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Stanley Taylor, left, the president of Sunny-Net Internet service provider, and Ernie Ernst, vice commander of the American Legion Post 28 on Okinawa, visit the Okinawa AmerAsian School in Ginowan, Okinawa on Wednesday with a donation they made to equip the school with modern computer technology.
Stanley Taylor, left, the president of Sunny-Net Internet service provider, and Ernie Ernst, vice commander of the American Legion Post 28 on Okinawa, visit the Okinawa AmerAsian School in Ginowan, Okinawa on Wednesday with a donation they made to equip the school with modern computer technology. (Chiyomi Sumida / S&S)
Stanley Taylor, left, the president of Sunny-Net Internet service provider, and Ernie Ernst, vice commander of the American Legion Post 28 on Okinawa, visit the Okinawa AmerAsian School in Ginowan, Okinawa on Wednesday with a donation they made to equip the school with modern computer technology.
Stanley Taylor, left, the president of Sunny-Net Internet service provider, and Ernie Ernst, vice commander of the American Legion Post 28 on Okinawa, visit the Okinawa AmerAsian School in Ginowan, Okinawa on Wednesday with a donation they made to equip the school with modern computer technology. (Chiyomi Sumida / S&S)
Sakura Sunagawa, left, and Naoyuku Komatsu, both third-graders at Okinawa AmerAsian School, show off new computer equipment donated to the school on Wednesday by American Legion Post 28 and Sunny-Net.
Sakura Sunagawa, left, and Naoyuku Komatsu, both third-graders at Okinawa AmerAsian School, show off new computer equipment donated to the school on Wednesday by American Legion Post 28 and Sunny-Net. (Chiyomi Sumida / S&S)

GINOWAN, Okinawa — A couple of close friends of the Okinawa AmerAsian School pitched in Wednesday to boost the school into the 21st century.

American Legion Post 28 and Sunny-Net, an Internet service provider, donated a new computer system to the school, which offers bilingual and bicultural education to biracial children. Many of the students are Japanese–Americans who can’t attend Department of Defense Dependents Schools and feel out of place in the Japanese school system. The current enrollment at the school is 70 students, ages 5 to 15.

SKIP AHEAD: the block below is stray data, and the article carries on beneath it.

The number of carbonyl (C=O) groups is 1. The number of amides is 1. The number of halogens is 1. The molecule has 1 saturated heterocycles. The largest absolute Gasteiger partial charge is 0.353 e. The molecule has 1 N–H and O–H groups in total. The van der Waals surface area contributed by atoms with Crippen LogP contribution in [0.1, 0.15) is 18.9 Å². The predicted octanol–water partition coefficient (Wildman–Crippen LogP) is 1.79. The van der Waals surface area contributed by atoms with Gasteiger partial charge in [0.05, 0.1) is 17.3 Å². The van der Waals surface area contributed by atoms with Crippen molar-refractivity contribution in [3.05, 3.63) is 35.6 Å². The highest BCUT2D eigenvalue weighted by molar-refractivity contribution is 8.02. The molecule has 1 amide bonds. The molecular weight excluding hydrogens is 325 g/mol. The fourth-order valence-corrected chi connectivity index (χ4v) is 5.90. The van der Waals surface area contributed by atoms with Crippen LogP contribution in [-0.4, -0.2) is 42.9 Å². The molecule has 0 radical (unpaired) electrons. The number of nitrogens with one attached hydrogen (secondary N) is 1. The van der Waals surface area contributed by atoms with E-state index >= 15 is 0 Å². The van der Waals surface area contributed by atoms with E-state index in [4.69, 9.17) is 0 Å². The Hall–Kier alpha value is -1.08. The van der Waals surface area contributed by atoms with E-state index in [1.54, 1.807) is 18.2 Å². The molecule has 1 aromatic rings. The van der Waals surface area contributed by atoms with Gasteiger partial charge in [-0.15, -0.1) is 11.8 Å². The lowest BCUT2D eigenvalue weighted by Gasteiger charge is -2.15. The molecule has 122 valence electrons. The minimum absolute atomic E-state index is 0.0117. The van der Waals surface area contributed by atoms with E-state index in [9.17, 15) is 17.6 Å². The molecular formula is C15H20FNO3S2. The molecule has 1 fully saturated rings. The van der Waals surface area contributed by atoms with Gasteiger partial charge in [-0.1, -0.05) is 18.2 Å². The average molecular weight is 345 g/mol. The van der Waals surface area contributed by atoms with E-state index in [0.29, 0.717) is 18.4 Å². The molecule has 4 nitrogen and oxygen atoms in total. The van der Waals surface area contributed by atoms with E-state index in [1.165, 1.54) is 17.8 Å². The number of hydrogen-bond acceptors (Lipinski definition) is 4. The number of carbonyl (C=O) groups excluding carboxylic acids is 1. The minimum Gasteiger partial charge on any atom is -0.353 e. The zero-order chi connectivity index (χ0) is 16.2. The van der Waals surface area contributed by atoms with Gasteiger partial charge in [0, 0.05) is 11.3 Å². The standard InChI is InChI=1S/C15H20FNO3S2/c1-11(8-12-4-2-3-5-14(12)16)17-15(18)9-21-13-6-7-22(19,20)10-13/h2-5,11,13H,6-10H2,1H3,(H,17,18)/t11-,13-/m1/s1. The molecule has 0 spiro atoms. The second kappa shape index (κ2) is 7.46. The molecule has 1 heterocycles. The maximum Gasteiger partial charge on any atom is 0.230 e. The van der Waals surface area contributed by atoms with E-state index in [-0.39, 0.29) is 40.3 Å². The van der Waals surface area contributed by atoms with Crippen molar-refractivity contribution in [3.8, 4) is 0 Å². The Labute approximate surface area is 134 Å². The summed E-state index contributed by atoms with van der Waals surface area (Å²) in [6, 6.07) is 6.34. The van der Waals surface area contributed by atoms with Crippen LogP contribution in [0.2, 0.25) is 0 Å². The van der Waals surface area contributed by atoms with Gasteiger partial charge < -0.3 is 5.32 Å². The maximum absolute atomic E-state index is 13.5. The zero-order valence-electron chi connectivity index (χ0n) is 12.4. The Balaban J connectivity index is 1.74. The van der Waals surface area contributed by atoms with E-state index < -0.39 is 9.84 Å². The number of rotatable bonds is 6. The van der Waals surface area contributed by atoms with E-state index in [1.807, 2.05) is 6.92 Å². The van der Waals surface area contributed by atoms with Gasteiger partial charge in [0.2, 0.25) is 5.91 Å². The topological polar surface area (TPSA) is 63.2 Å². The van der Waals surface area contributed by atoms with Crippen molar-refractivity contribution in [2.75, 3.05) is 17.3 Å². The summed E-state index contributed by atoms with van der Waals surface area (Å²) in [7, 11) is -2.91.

The new computer system “is revolutionary for our school,” said principal Michael Fad.

“Teachers no longer need to run back and forth between a classroom and the office with a floppy disc,” Fad said. “Now, each and every classroom has Internet access and newly installed overhead projectors, enabling teachers to instantly share downloaded information with their students.”

Because many of the students are raised by single mothers, the school, run by a nonprofit organization, charges minimal tuition, Fad said.

“Therefore,” he said, “we rely on kindness and donations to survive.”

Okinawa’s U.S. military community has been a strong supporter of the school since it opened in 1998, school officials said.

The school started in an old two-story house in a crowded residential area in Ginowan. The poor conditions prompted the American Legion become the school’s “guardian,” said Ernie Ernst, vice commander of Post 28.

“It made us sad,” he said as he delivered the equipment Wednesday. The Legion continued to support the school after it moved to a new facility owned by the city of Ginowan and built with funds from the national government.

Ernst, a retired Marine Corps master gunnery sergeant, said he is happy to see the school now is well equipped with modern technology.

“It’s a wonderful change and I am glad to know they have this kind of environment,” he said. “We will continue to support the school as long as we are capable.”

Stanley Taylor, president of Sunny-Net and also a retired master gunnery sergeant, sends his two children to the school.

“I like the idea of giving children English and Japanese education,” he said.

However, he was not satisfied with the school’s old computer system and pledged to remedy the situation.

“While they have good quality teachers, the computer system was inadequate,” he said. “It is very important for kids to be exposed with information technology at an early age.”

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